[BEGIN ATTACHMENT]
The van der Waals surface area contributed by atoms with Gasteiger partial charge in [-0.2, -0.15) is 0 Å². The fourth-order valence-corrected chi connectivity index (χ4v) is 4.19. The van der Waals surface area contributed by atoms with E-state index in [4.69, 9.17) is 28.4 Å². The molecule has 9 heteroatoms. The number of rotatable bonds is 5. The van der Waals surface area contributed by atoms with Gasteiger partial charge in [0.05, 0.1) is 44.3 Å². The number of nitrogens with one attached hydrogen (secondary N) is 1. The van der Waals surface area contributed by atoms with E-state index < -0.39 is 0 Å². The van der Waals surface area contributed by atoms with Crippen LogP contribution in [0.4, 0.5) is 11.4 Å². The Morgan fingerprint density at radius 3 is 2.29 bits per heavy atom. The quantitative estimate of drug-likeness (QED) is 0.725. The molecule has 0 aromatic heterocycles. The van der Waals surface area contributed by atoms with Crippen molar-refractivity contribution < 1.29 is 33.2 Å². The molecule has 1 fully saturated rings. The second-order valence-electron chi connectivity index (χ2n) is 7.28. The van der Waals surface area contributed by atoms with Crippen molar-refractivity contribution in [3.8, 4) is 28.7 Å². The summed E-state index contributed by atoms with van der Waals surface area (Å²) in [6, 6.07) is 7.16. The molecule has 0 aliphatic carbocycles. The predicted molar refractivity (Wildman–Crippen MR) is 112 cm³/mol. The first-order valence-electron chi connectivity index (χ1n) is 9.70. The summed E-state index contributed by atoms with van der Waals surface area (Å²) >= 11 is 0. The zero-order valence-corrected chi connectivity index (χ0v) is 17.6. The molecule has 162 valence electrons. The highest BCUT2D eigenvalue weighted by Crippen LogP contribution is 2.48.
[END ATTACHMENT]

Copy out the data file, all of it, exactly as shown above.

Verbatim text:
The van der Waals surface area contributed by atoms with Gasteiger partial charge in [-0.2, -0.15) is 0 Å². The fourth-order valence-corrected chi connectivity index (χ4v) is 4.19. The van der Waals surface area contributed by atoms with E-state index in [4.69, 9.17) is 28.4 Å². The molecule has 9 heteroatoms. The number of rotatable bonds is 5. The van der Waals surface area contributed by atoms with Gasteiger partial charge in [0.05, 0.1) is 44.3 Å². The number of nitrogens with one attached hydrogen (secondary N) is 1. The van der Waals surface area contributed by atoms with E-state index < -0.39 is 0 Å². The van der Waals surface area contributed by atoms with Crippen LogP contribution in [0.4, 0.5) is 11.4 Å². The Morgan fingerprint density at radius 3 is 2.29 bits per heavy atom. The quantitative estimate of drug-likeness (QED) is 0.725. The molecule has 0 aromatic heterocycles. The van der Waals surface area contributed by atoms with Crippen molar-refractivity contribution < 1.29 is 33.2 Å². The molecule has 1 fully saturated rings. The second-order valence-electron chi connectivity index (χ2n) is 7.28. The van der Waals surface area contributed by atoms with Crippen molar-refractivity contribution in [3.8, 4) is 28.7 Å². The summed E-state index contributed by atoms with van der Waals surface area (Å²) in [6, 6.07) is 7.16. The molecule has 0 aliphatic carbocycles. The predicted molar refractivity (Wildman–Crippen MR) is 112 cm³/mol. The first-order valence-electron chi connectivity index (χ1n) is 9.70. The summed E-state index contributed by atoms with van der Waals surface area (Å²) >= 11 is 0. The zero-order valence-corrected chi connectivity index (χ0v) is 17.6. The molecule has 162 valence electrons. The highest BCUT2D eigenvalue weighted by Crippen LogP contribution is 2.48.